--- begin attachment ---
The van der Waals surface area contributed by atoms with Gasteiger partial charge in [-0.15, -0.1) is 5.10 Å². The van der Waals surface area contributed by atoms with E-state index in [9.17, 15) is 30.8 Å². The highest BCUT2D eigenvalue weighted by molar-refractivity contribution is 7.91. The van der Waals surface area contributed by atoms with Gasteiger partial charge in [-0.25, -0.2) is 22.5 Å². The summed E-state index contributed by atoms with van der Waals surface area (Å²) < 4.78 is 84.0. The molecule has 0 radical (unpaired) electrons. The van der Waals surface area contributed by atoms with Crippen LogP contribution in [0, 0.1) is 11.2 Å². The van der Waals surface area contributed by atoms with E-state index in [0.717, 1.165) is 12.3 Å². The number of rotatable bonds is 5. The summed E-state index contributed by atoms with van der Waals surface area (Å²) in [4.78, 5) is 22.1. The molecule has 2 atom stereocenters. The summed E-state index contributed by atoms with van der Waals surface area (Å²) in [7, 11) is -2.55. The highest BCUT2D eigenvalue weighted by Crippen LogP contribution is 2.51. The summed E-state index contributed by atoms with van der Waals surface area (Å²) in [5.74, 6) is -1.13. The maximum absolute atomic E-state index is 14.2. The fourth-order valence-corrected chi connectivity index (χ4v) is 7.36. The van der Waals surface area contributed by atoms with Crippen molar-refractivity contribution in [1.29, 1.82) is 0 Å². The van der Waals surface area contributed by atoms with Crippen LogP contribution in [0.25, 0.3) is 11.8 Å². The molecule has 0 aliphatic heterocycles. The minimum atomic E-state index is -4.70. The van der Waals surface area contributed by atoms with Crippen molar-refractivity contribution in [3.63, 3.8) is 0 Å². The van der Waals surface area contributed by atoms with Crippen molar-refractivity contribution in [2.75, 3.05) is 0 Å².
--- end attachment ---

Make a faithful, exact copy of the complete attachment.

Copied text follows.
The van der Waals surface area contributed by atoms with Gasteiger partial charge in [-0.15, -0.1) is 5.10 Å². The van der Waals surface area contributed by atoms with E-state index in [9.17, 15) is 30.8 Å². The highest BCUT2D eigenvalue weighted by molar-refractivity contribution is 7.91. The van der Waals surface area contributed by atoms with Gasteiger partial charge in [-0.25, -0.2) is 22.5 Å². The summed E-state index contributed by atoms with van der Waals surface area (Å²) < 4.78 is 84.0. The molecule has 0 radical (unpaired) electrons. The van der Waals surface area contributed by atoms with Crippen LogP contribution in [0, 0.1) is 11.2 Å². The van der Waals surface area contributed by atoms with E-state index in [0.717, 1.165) is 12.3 Å². The number of rotatable bonds is 5. The summed E-state index contributed by atoms with van der Waals surface area (Å²) in [4.78, 5) is 22.1. The molecule has 2 atom stereocenters. The summed E-state index contributed by atoms with van der Waals surface area (Å²) in [7, 11) is -2.55. The highest BCUT2D eigenvalue weighted by Crippen LogP contribution is 2.51. The summed E-state index contributed by atoms with van der Waals surface area (Å²) in [5.74, 6) is -1.13. The maximum absolute atomic E-state index is 14.2. The fourth-order valence-corrected chi connectivity index (χ4v) is 7.36. The van der Waals surface area contributed by atoms with Crippen molar-refractivity contribution in [1.29, 1.82) is 0 Å². The van der Waals surface area contributed by atoms with Crippen LogP contribution in [0.25, 0.3) is 11.8 Å². The molecule has 0 aliphatic heterocycles. The minimum atomic E-state index is -4.70. The van der Waals surface area contributed by atoms with Crippen molar-refractivity contribution in [3.63, 3.8) is 0 Å². The van der Waals surface area contributed by atoms with Crippen molar-refractivity contribution in [2.75, 3.05) is 0 Å².